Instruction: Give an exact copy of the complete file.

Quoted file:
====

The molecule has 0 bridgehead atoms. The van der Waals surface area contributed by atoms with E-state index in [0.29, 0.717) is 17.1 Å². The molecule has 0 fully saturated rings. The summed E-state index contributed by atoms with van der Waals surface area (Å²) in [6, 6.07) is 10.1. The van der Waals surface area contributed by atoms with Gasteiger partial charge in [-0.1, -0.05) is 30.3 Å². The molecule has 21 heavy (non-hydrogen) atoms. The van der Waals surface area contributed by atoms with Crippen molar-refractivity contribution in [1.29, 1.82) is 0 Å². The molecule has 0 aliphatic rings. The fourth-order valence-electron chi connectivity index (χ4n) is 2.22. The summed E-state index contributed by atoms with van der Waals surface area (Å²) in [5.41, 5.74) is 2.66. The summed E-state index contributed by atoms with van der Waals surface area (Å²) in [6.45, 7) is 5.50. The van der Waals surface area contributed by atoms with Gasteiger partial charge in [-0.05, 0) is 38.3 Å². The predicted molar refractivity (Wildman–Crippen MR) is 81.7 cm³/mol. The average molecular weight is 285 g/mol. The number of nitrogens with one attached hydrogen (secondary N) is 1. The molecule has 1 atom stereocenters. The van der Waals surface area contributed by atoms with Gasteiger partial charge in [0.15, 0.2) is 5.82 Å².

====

The molecule has 0 bridgehead atoms. The van der Waals surface area contributed by atoms with E-state index in [0.29, 0.717) is 17.1 Å². The molecule has 0 fully saturated rings. The summed E-state index contributed by atoms with van der Waals surface area (Å²) in [6, 6.07) is 10.1. The van der Waals surface area contributed by atoms with Gasteiger partial charge in [-0.1, -0.05) is 30.3 Å². The molecule has 21 heavy (non-hydrogen) atoms. The van der Waals surface area contributed by atoms with Crippen molar-refractivity contribution in [1.29, 1.82) is 0 Å². The molecule has 0 aliphatic rings. The fourth-order valence-electron chi connectivity index (χ4n) is 2.22. The summed E-state index contributed by atoms with van der Waals surface area (Å²) in [5.41, 5.74) is 2.66. The summed E-state index contributed by atoms with van der Waals surface area (Å²) in [6.45, 7) is 5.50. The van der Waals surface area contributed by atoms with Gasteiger partial charge in [-0.05, 0) is 38.3 Å². The predicted molar refractivity (Wildman–Crippen MR) is 81.7 cm³/mol. The average molecular weight is 285 g/mol. The number of nitrogens with one attached hydrogen (secondary N) is 1. The molecule has 1 atom stereocenters. The van der Waals surface area contributed by atoms with Gasteiger partial charge in [0.15, 0.2) is 5.82 Å².